Moon rocks returned by Chang'e-5 show lunar volcanic activity 2 billion years ago
Two pieces of the lunar volcanic rocks brought back by China's Chang'e-5 mission have been dated as about 1.97 billion years old, making them the youngest volcanic rocks identified on the moon so far, according to an international research published in the journal Science on Friday.
Professor Alexander Nemchin from Space Science and Technology Center of Australia's Curtin University, lead author of the research, said researchers determined the age of the lunar rock samples during remote sessions with the Beijing laboratory using large mass spectrometers that have helped revolutionize geology, similar to Curtin's Sensitive High Resolution Ion Micro Probe Facility (SHRIMP).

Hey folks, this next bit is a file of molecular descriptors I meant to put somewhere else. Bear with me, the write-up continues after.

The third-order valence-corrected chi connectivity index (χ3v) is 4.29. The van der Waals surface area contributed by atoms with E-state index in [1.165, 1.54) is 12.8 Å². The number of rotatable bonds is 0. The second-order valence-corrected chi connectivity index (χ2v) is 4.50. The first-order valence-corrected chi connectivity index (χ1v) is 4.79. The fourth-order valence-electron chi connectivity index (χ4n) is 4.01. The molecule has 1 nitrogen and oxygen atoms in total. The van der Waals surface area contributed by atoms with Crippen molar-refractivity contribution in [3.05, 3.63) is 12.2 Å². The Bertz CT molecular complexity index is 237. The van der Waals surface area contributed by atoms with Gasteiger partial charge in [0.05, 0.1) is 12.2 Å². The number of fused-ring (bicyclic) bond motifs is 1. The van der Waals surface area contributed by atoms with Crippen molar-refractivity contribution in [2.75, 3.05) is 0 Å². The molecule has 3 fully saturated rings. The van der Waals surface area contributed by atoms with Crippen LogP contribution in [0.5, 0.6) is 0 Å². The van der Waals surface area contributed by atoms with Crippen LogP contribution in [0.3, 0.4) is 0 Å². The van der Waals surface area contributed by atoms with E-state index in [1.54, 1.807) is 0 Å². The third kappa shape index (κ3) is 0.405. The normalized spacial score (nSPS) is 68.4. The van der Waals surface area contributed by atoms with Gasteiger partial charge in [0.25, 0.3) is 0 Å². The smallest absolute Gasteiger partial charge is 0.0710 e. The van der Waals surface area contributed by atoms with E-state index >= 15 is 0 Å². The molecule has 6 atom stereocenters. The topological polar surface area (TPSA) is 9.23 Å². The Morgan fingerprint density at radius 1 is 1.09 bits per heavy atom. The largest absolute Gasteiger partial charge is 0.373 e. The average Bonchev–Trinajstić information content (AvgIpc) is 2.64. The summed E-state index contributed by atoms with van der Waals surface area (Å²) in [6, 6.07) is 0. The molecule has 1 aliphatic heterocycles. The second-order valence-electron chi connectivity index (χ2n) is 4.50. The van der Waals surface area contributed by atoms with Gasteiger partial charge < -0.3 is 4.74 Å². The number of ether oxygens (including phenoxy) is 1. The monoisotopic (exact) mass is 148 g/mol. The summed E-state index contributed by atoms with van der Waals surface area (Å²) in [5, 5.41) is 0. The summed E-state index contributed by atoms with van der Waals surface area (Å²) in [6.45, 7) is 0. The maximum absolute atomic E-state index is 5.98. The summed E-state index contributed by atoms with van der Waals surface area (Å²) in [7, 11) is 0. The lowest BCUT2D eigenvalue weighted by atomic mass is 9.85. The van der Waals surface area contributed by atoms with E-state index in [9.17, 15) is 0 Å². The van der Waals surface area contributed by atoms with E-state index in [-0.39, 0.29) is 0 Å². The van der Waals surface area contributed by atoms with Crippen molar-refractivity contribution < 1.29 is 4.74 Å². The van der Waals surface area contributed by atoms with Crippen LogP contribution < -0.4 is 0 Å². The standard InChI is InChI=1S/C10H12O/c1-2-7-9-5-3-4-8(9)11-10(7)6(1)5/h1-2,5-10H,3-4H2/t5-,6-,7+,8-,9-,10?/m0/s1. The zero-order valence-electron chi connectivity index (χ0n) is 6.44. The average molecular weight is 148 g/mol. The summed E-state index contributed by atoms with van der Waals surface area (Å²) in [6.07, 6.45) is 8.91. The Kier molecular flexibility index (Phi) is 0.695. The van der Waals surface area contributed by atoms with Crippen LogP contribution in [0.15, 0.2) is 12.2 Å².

The samples were collected during the Chang'e-5 lunar mission in December 2020, and were the first fresh rocks and debris from the moon to be brought to Earth in more than 40 years.
They were retrieved from the Oceanus Procellarum (Latin for "Ocean of Storms") on the moon's near side – the vast, dark lava plains visible from Earth with the naked eye.
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